Every teacher grades differently, which isn’t fair
Here’s how to improve grading consistency and effectiveness, UND’s Laura Link writes in The Conversation
Editor’s note: On March 16, The Conversation published an article by Laura Link, assistant professor of teaching and leadership at the College of Education & Human Development at UND. The article is below and can be read in its original form on The Conversation’s website.
Since the day of its publication, the article has been read more than 9,000 times by readers around the world, including in the United States, Australia, France, Mexico and South Africa. It has appeared on the websites of the Seattle Post-Intelligencer and the San Francisco Bay Area news source SFGATE.com, among other publications, and has been listed on the RealClearEducation news feed, one of the world’s leading sources of education news and commentary.
UND faculty members and graduate students who’d like more information on writing for The Conversation are invited to read Introducing The Conversation, a story that appeared in UND Today in September.
By Laura Link
Students and parents have begun suing school districts over grading policies and practices they say are unfair.
As a scholar of education who studies grading practices, I’ve seen how important grades are to schools, students and their families.
Grades are the primary basis for making important decisions about students. They determine whether students are promoted from one grade level to the next. They also determine honor roll status and enrollment in advanced or remedial classes, and they factor into special education services and college or university admissions.
More than 1,800 colleges and universities now allow applicants to choose whether they want to take the ACT or SAT. That means grades are more important in admissions decisions and scholarship awards – and students and their parents know it.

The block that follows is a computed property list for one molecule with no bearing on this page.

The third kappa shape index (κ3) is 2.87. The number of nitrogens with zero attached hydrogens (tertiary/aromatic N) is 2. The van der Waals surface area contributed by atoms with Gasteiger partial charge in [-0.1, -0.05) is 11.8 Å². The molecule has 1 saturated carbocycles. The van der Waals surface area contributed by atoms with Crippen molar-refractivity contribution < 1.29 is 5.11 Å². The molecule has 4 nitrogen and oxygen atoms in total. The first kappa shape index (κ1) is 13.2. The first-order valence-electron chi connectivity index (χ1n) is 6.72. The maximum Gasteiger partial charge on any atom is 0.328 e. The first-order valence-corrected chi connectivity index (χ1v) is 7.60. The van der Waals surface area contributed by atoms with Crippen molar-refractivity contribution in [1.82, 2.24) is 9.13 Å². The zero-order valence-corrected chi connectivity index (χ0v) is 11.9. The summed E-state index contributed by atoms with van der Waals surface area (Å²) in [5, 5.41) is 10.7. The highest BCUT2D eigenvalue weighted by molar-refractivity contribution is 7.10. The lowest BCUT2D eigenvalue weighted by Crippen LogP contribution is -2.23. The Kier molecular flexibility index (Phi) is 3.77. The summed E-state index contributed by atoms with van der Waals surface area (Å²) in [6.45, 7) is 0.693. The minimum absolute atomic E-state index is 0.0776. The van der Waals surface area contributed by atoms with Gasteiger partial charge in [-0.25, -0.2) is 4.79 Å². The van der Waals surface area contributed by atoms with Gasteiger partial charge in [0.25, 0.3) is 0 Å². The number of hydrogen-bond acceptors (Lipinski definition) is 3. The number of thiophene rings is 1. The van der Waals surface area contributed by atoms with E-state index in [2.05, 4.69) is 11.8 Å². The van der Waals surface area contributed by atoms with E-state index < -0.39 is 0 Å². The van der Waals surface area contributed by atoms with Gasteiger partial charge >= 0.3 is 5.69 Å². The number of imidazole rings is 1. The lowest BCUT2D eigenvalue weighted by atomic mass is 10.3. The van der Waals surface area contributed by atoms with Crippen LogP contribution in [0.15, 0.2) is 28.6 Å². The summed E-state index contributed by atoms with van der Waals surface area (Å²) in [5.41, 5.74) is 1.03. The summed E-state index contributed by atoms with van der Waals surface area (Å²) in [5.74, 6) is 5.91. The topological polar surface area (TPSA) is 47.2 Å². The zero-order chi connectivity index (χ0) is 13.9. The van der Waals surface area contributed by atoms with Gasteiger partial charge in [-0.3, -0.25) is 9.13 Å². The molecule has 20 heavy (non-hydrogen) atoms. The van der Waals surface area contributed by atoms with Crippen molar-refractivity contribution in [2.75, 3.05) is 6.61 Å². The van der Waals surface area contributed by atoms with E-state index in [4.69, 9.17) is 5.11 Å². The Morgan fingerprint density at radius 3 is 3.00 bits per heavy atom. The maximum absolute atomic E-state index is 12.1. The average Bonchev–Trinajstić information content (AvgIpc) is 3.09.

In early 2022, a local political figure and his wife sued Baltimore Public Schools, claiming the city’s entire education system was not serving the public. They said unfair grading practices limited students’ academic access.
Later that year, a parent in Kentucky sued the local school district, alleging unfair grading practices had tainted remote learning classes that had been established during the COVID-19 pandemic.
Those cases are still pending, but even as far back as 2007, parents sued a West Virginia school district because their daughter got a lower grade than expected on a biology project she turned in late. The lawsuit argued that the bad grade was unfair and hurt the student’s grade-point average, valedictorian status, scholarship potential and chances of getting into a good college.
These lawsuits show how important grades are to students and their parents.
Teachers spend lots of time grading
Teachers know how important grades are, too. In fact, teachers spend over one-third of their professional work time assessing and evaluating student learning.
But most university teacher-education programs focus on curriculum and instruction, with less attention given to assessment. My research has found that these programs do not talk about how to actually grade student work.
In keeping with a long-held tradition in education, teachers also have, and like, the autonomy to set their own practices. That results in inconsistency, inequity and even unreliability in teachers’ grading practices.
For example, teachers decide if grades will be based on tests, quizzes, homework, participation, behavior, effort, extra credit or other evidence. When surveying over 15,000 teachers, administrators, support educators, parents and students, I found teachers use a wide range of evidence in grades. While they primarily use tests, quizzes, projects, and homework to assign grades, teachers at all grade levels also include nonacademic evidence, like behavior and effort, in their grading equations.